Since the mid-1970s, Goldsworthy, now 41, has worked directly with natural materials in the open air. Like such artists as Michael Heizer and Robert Smithson, Goldsworthy's medium is the earth itself. But his association with those artists ends there. Rather than trying to dominate or alter nature--to leave a mark on the landscape--Goldsworthy respects nature and seeks to collaborate with it by making delicate, elegant, and mostly fleeting pieces using objects culled from the site. His hands are often his only tools.
Snow, ice, and stones are among his favorite media, but he's also worked with leaves, sticks, flowers, feathers, pebbles, grass, clay, and sand. He's "spit welded" icicles together and then wrapped them around a tree trunk; river stones have been plastered with bright red and yellow leaves; and broken branches have been reassembled with frozen water. By playing with our expectations of nature's symmetry, he seeks to subtly reveal patterns, allowing us to better grasp the natural world. "My interest is not to improve on or enhance nature," he says. "I feel a deep need to work with it instinctively, to touch it, to feel it, to understand it. The reason I do art is to understand the land. A lot of the work is taking the effort out."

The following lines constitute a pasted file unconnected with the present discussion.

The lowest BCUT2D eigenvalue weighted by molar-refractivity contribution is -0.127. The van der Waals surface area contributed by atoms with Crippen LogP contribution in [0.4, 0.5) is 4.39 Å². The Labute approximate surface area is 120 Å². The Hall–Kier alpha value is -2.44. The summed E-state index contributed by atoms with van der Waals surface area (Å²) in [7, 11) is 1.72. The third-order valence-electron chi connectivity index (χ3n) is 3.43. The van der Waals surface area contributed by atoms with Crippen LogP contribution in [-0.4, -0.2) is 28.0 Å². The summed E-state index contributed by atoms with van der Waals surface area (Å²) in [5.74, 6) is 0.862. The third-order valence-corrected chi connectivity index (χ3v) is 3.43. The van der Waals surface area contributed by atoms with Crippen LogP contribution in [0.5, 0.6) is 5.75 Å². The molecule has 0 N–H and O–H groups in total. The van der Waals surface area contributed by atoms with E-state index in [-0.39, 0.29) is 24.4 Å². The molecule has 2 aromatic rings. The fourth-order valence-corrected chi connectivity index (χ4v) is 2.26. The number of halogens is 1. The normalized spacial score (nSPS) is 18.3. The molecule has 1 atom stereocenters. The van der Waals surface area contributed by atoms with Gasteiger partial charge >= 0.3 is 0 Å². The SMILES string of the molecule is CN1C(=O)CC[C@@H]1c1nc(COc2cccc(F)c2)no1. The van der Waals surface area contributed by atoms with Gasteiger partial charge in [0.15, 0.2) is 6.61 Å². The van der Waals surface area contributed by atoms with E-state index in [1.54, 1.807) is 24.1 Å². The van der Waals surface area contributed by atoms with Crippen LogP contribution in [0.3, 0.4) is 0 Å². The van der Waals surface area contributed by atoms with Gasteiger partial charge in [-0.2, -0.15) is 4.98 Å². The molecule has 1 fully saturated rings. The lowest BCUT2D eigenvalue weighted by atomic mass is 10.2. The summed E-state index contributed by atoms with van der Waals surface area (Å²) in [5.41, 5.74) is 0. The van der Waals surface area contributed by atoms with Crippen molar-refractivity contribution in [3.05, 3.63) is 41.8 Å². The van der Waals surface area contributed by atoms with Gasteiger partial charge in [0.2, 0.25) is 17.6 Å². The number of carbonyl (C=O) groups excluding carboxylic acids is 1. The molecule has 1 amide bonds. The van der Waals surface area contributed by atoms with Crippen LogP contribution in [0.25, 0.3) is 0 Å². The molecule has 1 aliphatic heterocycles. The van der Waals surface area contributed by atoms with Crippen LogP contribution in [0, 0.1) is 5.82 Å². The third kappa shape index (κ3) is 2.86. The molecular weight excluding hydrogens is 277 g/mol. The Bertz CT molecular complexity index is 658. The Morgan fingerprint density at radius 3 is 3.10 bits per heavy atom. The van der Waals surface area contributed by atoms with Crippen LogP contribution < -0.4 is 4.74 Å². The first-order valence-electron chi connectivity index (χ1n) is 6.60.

A native of Yorkshire, Goldsworthy says he rarely leaves his two-acre plot in the Dumfries region of Scotland, where he's lived for 12 years; he's created many of his sculptures there and in the neighboring countryside of Cumbria, England. But in the last decade, he's journeyed to remote locations around the globe--from the Australian outback to Japanese forests--to create installations sponsored by museums and galleries.